Little Henry wails the same phrase over and over in an eerie castrato wail aimed at his father, who is idling at the grill. If he intones it enough it will happen, or he will go hoarsely into hysteria and be sent to bed.
Perhaps he’s on some spectrum or other.
Perhaps he’s just oiling up the voice that will take him through adolescence and its extremes of rise-fall intonation into adulthood, where inflection counts for much subtler shadings of Want and Need.
Want if not need besets Henry’s next door neighbors, the Grangers. They flee one another whenever possible, as the childless can, in search of negative space where each frames a narrative independent of the other.
Tonight they are at peace. I can see them enjoying a meal outdoors, watching small rabbits dining on grass. They are consciously ignoring Henry, who is pumping a noisy plastic train engine up and down the driveway, little pistons going full steam.
What promised to be a pleasant summer’s eve suddenly erupts. You never know what the weather will do these days.
The Grangers scramble to gather up plates, cutlery, condiments, the wine in Riedel glasses, and hurry inside. Large Maples in each yard sideswipe one another over Henry’s garage. They writhe and tumble in the wind, errant branches desperate to stay put, not crash into someone’s power lines or roof or little Henry who, it seems, has been whisked indoors along with the half-cooked hamburgers.
Separate cisgender houses, separate crises.
The sky darkens to mucous as a few cars glide cautiously by my window. Hail rains down, pea then golf-ball size. Thunder shatters the sky, lightning slices and pops. I can hear Henry’s dog howling, probably from underneath the couch.
I am uncertain whether to get to the basement or just continue watching the damage being done, the edging into chaos.
I am always aware that lights go out all over the world. Global insufficiency is to be expected. I think of cities under siege, infrastructures crippled, meager lights flickering as generators skip a beat and surgeons try desperately to save a few hapless lives.
While we live freely here in large, elderly homes, tending our gardens and seeing to house repairs. The Grangers’ lights have gone out. I can see jagged lengths of candles sputtering in makeshift holders.
Shortly after I moved back I was scraping paint off the garage, listening in on the conversation of Sally Granger and her book club sitting outside in various grades of linen, sipping Prosecco. I don’t know what book they were discussing, but I could hear phrases like toxic relationships and For once I felt so SEEN, and I thought of Anna Karenina.
Sometimes I see my whole life as minor fiction. Never, like Ferlinghetti’s dog, having had a real tale to tell and a real tail to tell it with.
My radio suggests finding cover, but I‘ll risk staying put, allowing something to happen.
As it is, I’ve been calmed down for years now.
I have found time’s elasticity to be a bogus concept. It’s not elastic. It slips and jams into ruts, back and sometimes forth: Could I have been kinder to him at the end? Will my stale genitals ever cease throbbing?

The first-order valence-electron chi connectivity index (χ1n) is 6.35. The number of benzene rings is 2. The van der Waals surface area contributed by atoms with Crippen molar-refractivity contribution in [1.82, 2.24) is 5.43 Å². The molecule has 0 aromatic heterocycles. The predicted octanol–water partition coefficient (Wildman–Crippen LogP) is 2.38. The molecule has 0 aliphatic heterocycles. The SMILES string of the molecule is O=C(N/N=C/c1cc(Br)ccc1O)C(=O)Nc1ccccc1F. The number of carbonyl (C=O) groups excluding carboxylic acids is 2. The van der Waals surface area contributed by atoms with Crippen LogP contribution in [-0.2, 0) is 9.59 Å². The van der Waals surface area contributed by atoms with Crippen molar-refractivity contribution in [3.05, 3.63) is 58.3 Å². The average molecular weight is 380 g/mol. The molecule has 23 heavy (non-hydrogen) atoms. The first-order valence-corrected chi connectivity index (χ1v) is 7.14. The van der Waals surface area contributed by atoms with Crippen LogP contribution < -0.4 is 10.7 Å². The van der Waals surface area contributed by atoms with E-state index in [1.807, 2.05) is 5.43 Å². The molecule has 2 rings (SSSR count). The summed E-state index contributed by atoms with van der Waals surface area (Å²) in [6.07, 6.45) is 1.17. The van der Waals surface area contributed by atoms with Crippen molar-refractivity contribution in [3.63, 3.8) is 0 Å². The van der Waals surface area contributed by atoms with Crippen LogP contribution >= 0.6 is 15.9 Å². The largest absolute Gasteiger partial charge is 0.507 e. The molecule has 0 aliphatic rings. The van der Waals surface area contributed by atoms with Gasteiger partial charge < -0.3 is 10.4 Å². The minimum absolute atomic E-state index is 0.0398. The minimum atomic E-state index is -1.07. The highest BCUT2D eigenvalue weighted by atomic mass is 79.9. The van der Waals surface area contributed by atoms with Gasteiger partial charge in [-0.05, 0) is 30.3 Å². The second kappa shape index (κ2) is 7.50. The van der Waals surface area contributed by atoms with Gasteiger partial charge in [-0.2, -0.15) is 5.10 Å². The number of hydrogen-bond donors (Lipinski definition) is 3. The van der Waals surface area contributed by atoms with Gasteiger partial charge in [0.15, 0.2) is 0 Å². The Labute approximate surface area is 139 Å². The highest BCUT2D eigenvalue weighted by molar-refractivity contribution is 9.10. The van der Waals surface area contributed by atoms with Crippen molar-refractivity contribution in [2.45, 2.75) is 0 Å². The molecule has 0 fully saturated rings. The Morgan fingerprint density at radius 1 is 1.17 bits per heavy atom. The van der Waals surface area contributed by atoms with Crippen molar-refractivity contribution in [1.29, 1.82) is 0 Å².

I can see the old lady across the street out in an inadequate raincoat, rescuing some hanging plants. The hail has diminished in size, but not before her begonia has been beaten to a pulp.
My power goes out in perfect synch with a clap of thunder. A dancer on the beat, but shouldn’t a dancer be just ahead of the beat? Such simultaneity is just boring and obvious, as Craig used to say.
The tempest has become a danse macabre. Night swallowed the storm and is not digesting it well.
The entire neighborhood has gone black, ancient with anxiety. It was, I’ve been told, originally a gypsy camp where caretakers hovered over the sick and dying, treating them with natural remedies. A good thrashing with holly branches to cure chilblains, arthritis, rheumatism.
When Craig lay dying there was nothing that could help. We lived from day to day in our railroad apartment, a narrow parade of rooms migrating like defeated refugees from cluttered living room to tiny back bedroom.
Long before that Craig and I threw a party during the New York blackout, candles everywhere, friends hanging out of our front window sweltering and baying at the moon. The blackout of 1977 shut down the entire city, a primal unfolding of terror and mayhem.
We, however, danced and sang, emphatically embracing anarchy. That was the night, in fact, when Craig met the famous choreographer who would eventually take him on as an apprentice, stalk and pursue him, call him Billy Budd and accuse him of dangerous innocence.
Craig was not innocent, just choosy about the men he fucked.
I hear a tree branch snap and opt for the basement. I feel my way stealthily down the steps and, lulled by the whipping and crashing above, lie down on an old abused couch.
Where I lay as a kid, thinking forbidden thoughts.
Now I am back in my mother’s bequeathed house, former linguist nursing fatal flaws. Beneath me layers of moldering couch shift, tectonic plates in a void.
Anna Karenina threw herself under a train and found peace. Boris Elfman made an overwrought ballet in which Anna’s fatal train becomes a bunch of ballet boys in black madly chugging, pistons going full steam.
I may lie here until the storm subsides. Then I will emerge to help the neighbors gather stray branches, perhaps wade through mud to rescue Henry’s engine, comfort Henry’s dog. All the while emitting the occasional pungent witticism they have come to expect from the quaint old man, their defanged neighborhood Lear.